Four Tips to Reduce Wandering in Alzheimer’s Patients

Alzheimer's DiseaseAlzheimer’s Care

Being the caregiver of an aging loved one with Alzheimer’s Disease can mean you’re caring for your loved one in new ways that you never dreamed about. One symptom that many Alzheimer’s patients suffer from, and thus many Alzheimer’s care providers need to find solutions for is wandering.

Memory loss that is often associated with Alzheimer’s disease can cause disorientation, confusion, and aggravation in many people who have the disease. Those feelings will then sometimes cause a symptom of Alzheimer’s that’s called wandering. It refers to the unpredictable wandering away from their safe home, whether that’s on foot or by vehicle. It can be a dangerous situation for your loved one and cause tremendous worry for the caregiver.

There are steps you can take to reduce the risk of your loved one wandering away from home unsupervised when you provide Alzheimer’s care. Here are four steps to begin with, but as your loved one changes, you may need to make adjustments or look at hiring an Alzheimer’s care provider to help you keep your loved one safe.

  1. Adjust your locks. Simply having locks on the doors may not be enough to keep your loved one from wandering away from home unsupervised. The key is to either put the lock in an area that your loved one won’t see or to make the lock complicated enough that your loved one cannot operate it without your help. The locks should only be used when another person is in the home with your loved one, and they should never be locked in the home alone. If you need to leave the home, hiring an Alzheimer’s care provider to come and stay with your loved one while you’re away is a good option to keep them safe.
  2. Install an alarm to alert you if an exit has been used. Remember to not only include doors but also any main-floor windows that your loved one might try to exit. Some options are motion sensors, pressure-sensitive mats for the floor, and door and window monitors. These devices will sound an alarm when triggered, letting you know that your loved one has either entered a certain area of the home, gotten out of their chair or bed, or opened a door or window.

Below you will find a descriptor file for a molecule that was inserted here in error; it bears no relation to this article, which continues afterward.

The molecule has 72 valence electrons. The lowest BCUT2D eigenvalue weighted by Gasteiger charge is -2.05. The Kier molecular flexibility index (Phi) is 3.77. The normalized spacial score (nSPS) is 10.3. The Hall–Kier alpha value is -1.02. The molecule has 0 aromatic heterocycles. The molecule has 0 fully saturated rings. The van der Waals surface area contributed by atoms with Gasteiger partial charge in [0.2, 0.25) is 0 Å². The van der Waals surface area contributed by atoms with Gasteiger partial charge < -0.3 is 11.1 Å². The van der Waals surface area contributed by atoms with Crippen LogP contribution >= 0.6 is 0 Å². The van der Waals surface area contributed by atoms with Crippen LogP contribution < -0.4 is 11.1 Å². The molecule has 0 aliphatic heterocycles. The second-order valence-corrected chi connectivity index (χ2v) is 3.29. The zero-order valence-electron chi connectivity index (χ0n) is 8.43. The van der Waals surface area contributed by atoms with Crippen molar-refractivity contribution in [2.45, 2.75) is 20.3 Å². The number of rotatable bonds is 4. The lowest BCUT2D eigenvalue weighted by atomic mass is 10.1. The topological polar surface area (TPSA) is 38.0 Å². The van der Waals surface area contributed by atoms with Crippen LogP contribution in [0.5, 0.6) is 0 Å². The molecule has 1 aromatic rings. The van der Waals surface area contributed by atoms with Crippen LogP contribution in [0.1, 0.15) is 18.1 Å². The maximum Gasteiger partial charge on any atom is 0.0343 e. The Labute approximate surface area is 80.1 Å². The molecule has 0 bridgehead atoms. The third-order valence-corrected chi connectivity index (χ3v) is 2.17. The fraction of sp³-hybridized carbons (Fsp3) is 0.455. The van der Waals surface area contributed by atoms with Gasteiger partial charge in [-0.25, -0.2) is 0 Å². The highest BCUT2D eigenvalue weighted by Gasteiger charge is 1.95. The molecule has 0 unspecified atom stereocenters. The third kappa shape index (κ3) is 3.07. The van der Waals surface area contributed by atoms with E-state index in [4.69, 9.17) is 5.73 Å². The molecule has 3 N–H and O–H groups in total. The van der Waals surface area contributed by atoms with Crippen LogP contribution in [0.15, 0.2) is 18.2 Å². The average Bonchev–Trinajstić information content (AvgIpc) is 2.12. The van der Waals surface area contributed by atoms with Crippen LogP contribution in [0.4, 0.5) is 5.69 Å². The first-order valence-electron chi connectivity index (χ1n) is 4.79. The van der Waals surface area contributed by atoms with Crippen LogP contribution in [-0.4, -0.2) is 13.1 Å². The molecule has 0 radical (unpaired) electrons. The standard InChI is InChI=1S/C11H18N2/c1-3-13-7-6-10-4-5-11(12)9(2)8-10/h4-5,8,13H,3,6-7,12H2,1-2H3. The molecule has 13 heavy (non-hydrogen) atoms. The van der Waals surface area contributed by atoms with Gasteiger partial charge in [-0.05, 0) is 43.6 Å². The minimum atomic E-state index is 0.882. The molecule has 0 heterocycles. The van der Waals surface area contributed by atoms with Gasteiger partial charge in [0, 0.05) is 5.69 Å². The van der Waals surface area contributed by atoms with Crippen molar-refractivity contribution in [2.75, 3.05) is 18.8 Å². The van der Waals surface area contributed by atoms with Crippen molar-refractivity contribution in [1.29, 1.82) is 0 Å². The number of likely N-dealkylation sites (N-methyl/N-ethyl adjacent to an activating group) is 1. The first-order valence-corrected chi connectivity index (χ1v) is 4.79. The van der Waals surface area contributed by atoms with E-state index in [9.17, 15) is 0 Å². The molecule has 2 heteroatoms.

3. Give time to wander. If your loved one has a pattern of wanting to wander at a specific time of day (such as early evening), set aside time each night for a walk around the block with a caregiver or your loved one’s Alzheimer’s care provider. You might bring your loved one to a park and let him wander the open spaces while being watched. Many times getting out like this helps the patient sleep better at night.
  4. Alert neighbors and officials. Having others around your home know that your loved one shouldn’t be out by himself will help keep him safe if he does get outside unsupervised.
    Hopefully, these steps will reduce the risk of your loved one wandering and help bring him back home quickly just in case he does.

If you or an aging loved one are considering hiring alzheimer’s care in Auburn, CA, talk to the caring staff at Partners in Care today. Serving El Dorado, Nevada, Yuba, Sutter, Sacramento, Placer, Butte, Glenn, Yolo, & Colusa Counties!
Call us 24 hours a day, 7 days a week! (530) 268-7423

Shaun Clinkinbeard